|The Australian reports on PMW findings
Australia ‘worthy of being spat on’:
Nabil Shaath condemns decision
to cancel $10 million in aid
A senior Palestinian Authority official has condemned a decision by the Australian government to cancel $10 million in aid, describing Australia as “worthy of being spat on” and “servants of the US”. Nabil Shaath — who advises PA chairman Mahmoud Abbas on foreign affairs and international relations — told a television station he had been “angered greatly” by the decision, Palestinian Media Watch reported.
“Australia’s decision about transferring $10 million angered me greatly. That’s all that Australia pays — $10 million that it pays to us, to the PA, through the international bank,” he said. “(Australia) said that it transferred (the aid) to the UN Children’s Fund, UNICEF, so that it would not serve the payment of the salaries of the (martyrs and prisoners’) families. In other words, the truth is they are worthy of being spat on. You (Australians) are the servants of the US. No decision is made without Australia voting as the US votes — sometimes only these three vote: Israel, America and Australia… We do not want to declare war on Australia. But it cannot be, in other words, sometimes there is insolence that is impossible (to accept). I don’t want your $10 million. I don’t want to chase after them.”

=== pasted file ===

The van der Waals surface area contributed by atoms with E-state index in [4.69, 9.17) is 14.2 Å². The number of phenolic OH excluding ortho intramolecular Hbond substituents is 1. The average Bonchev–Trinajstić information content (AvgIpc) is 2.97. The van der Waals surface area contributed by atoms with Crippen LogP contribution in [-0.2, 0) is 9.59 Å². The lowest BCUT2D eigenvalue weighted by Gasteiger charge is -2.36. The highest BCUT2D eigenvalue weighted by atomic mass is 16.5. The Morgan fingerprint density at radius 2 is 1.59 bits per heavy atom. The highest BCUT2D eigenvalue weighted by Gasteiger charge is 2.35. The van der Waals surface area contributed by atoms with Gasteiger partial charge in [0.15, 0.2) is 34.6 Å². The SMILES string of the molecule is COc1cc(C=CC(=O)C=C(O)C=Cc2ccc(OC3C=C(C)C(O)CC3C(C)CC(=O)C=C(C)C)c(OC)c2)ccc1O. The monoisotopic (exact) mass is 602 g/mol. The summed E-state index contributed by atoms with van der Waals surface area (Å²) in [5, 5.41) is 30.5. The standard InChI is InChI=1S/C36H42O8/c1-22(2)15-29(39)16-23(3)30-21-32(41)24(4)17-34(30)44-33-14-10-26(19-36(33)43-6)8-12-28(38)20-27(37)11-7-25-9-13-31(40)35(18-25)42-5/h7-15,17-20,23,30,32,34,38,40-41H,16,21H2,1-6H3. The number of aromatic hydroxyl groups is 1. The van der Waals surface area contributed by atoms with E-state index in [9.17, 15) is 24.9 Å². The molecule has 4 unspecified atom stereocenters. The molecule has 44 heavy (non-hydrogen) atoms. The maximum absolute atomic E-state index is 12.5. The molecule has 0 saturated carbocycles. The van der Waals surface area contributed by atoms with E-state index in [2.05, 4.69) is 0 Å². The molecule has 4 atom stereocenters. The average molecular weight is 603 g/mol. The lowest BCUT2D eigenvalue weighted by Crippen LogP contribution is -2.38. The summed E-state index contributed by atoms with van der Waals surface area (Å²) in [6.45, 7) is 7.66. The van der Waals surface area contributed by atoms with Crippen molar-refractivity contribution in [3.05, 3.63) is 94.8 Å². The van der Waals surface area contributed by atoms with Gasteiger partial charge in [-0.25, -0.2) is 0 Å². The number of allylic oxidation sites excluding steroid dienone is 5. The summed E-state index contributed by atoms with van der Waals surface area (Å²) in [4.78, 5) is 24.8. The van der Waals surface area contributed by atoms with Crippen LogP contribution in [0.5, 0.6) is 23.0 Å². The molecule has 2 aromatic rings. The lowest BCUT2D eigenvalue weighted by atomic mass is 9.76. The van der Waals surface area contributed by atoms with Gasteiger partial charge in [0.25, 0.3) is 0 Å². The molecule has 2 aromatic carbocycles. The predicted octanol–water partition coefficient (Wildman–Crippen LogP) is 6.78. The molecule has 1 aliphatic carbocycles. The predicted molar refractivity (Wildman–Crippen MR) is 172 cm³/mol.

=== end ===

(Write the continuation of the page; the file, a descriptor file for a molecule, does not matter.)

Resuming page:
Australia announced early last week it would end its direct aid to PA and will instead pay through the United Nations, following fears the money was going to the families of terrorists. Australia had previously sent aid to the World Bank’s Multi-Donor Trust Fund for the Palestinian Recovery and Development Program, but there were concerns the PA had paid stipends, known as “martyr payments”, of up to $US3500 ($4600) a month to families of those killed or jailed by Israeli authorities.
On May 29, Foreign Minister Julie Bishop wrote to the PA to seek “clear assurances” Australian funding was not being used to help Palestinians convicted of politically motivated violence.
“I am confident that previous Australian funding to the PA through the World Bank has been used as intended,” she said in a statement on July 2. “However, I am concerned that in providing funds for this aspect of the PA’s operations there is an opportunity for it to use its own budget to activities that Australia would never support. Any assistance provided by the Palestine Liberation Organisation to those convicted of politically motivated violence is an affront to Australian values, and undermines the prospect of meaningful peace between Israel and the Palestinians.”
Senior Israeli officials have praised Australia’s decision to clampdown on funding to the Palestinians, urging other western nations to follow suit. The Australian understands the United Kingdom is looking at a similar move, forcing greater transparency and accountability from Palestinian authorities.